UN Rights Chief to States: Target Hate Speech and Hate Crimes

High Commissioner for Human Rights Zeid Ra’ad Al Hussein. UN Photo/Pierre Albouy
High Commissioner for Human Rights Zeid Ra’ad Al Hussein. UN Photo/Pierre Albouy

The International Day for the Elimination of Racial Discrimination is an annual reminder to us all to do more to combat racism, racial discrimination, xenophobia, hate speech, and hate crimes, said UN High Commissioner for Human Rights Zeid Ra’ad Al Hussein today.

But 21 March needs to be more than a reminder, he said, adding that people of African descent continue to be victims of racist hate crimes and racism in all areas of life. Anti-Semitism continues to rear its ugly head from the US to Europe to the Middle East and beyond.

According to Zeid, muslim women wearing headscarves face increasing verbal, and even physical, abuse in a number of countries. In Latin America, indigenous peoples continue to endure stigmatization, including in the media.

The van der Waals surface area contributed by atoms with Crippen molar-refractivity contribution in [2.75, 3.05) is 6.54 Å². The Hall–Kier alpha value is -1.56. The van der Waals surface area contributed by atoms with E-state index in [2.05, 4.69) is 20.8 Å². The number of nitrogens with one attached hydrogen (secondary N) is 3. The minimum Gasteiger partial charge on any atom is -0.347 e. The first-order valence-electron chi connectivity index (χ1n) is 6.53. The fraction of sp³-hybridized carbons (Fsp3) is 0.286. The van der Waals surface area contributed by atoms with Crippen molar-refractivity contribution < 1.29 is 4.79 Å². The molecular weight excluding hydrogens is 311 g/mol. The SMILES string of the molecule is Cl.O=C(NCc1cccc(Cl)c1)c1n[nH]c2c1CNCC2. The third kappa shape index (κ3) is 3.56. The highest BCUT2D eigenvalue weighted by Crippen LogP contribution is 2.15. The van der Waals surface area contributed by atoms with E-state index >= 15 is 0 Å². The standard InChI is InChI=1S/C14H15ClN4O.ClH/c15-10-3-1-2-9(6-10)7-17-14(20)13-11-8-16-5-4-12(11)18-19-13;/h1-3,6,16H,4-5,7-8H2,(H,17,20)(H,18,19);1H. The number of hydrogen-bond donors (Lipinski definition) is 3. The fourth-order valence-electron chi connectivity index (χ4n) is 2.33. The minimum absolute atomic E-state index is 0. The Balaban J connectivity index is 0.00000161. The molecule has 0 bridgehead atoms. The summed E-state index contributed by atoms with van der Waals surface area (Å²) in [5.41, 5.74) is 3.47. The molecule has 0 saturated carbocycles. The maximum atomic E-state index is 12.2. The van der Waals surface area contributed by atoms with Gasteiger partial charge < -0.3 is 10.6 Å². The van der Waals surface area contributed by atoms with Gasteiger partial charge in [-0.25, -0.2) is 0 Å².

The dangers of demonising particular groups are evident across the world. Xenophobic riots and violence targeting immigrants have recently flared again in South Africa.

In South Sudan, polarised ethnic identities – stoked by hate speech – have brought the country to the brink of all-out ethnic war. In Myanmar, according to Zeid, the Rohingya Muslim community, long denigrated as “illegal immigrants,” have suffered appalling violations.

The UN has launched several initiatives to fight racism and xenophobia, including “Together which promotes respect, safety and dignity for refugees and migrants,Let’s Fight Racism” and the International Decade for People of African Descent.

The UN Human Rights Office, is asking people around the world including various governments to”Stand Up for Someone’s Rights Today”. And, around the world, that is exactly what many people are doing. Taking a stand against discrimination, no matter where it happens, Zeid informed.

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Rakesh Raman